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Currently, I’m spending time at the Katharine Susannah Pritchard Writers Centre. I’m in retreat for seven days (actually 6.5) working on my second novel The Ozone Café. Why working away from home and getting on with the work seems successful beats me? Perhaps it’s the different environment, the time and space to spend solely on a current project or possibly the amount of time is not interrupted. After all, there is no television, no rushing around shopping or cleaning, watering the garden, looking after grandkids or fussing over the cat which is not yours. I seem to have a system and here it is as follows;-

  • I have completed the novel and it is going to be published in October, however it needs editing. The way I edit is having my word document open and at the same time have the novel saved in .pdf. I expand the .pdf pages to two and as large as possible to view. This appears easier for me to spot a missed comma, fullstop, space, two words joined together or a question mark, etc. I systematically travel through the .pdf and at the moment, I am up to page 150.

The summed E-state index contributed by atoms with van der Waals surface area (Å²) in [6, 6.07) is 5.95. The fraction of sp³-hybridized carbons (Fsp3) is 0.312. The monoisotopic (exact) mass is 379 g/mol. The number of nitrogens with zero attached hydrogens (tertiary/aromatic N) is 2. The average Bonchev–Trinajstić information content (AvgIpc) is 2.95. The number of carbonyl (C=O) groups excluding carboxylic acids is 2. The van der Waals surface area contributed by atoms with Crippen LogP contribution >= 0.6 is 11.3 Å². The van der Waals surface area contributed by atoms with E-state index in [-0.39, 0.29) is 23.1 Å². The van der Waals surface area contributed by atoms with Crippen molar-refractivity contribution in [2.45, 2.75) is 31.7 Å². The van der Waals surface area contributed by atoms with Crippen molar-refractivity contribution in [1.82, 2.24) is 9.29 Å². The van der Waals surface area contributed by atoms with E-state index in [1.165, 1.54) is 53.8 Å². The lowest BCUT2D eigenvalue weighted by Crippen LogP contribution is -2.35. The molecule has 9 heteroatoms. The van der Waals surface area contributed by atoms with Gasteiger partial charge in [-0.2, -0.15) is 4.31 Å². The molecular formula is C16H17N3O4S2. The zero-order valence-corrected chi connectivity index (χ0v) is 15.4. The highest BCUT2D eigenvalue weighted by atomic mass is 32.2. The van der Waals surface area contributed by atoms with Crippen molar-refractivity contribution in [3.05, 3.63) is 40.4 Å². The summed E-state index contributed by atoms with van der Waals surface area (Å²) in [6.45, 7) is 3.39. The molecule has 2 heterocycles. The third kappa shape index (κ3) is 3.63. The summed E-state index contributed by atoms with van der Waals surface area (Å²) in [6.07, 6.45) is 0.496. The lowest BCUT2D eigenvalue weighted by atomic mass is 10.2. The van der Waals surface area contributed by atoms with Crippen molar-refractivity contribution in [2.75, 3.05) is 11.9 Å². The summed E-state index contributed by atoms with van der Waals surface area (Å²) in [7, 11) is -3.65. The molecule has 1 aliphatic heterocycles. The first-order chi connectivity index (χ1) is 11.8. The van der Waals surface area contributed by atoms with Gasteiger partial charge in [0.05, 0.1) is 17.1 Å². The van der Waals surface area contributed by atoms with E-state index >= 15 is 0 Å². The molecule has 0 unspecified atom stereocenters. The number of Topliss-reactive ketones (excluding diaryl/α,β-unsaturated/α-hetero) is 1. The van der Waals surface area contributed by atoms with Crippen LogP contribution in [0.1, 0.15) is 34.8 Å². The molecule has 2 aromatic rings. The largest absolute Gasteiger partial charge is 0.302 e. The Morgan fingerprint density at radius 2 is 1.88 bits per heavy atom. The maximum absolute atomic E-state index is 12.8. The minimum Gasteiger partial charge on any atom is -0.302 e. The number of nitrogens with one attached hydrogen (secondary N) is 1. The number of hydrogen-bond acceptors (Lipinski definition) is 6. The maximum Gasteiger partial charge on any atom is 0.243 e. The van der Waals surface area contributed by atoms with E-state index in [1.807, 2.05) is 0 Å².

• I attend a critique group and have 4-5 copies of my fellow writers critiques depending on which chapter I am up to. Currently, it’s Chapter 38. I place these pages together. 5 lots of page 1, 5 lots of page 2, 5 lots of page 3, you get the idea. Then I go through with different coloured highlighters, cross out the crit I do not agree with in green highlighter and with pink edit their suggestion giving it a big tick. I have a whole lever arch file filled with these pages. I find that I will work hard and possibly re-write paragraphs that all my fellow writers have pointed out problems. Working with other writers is essential. They see what you do not see.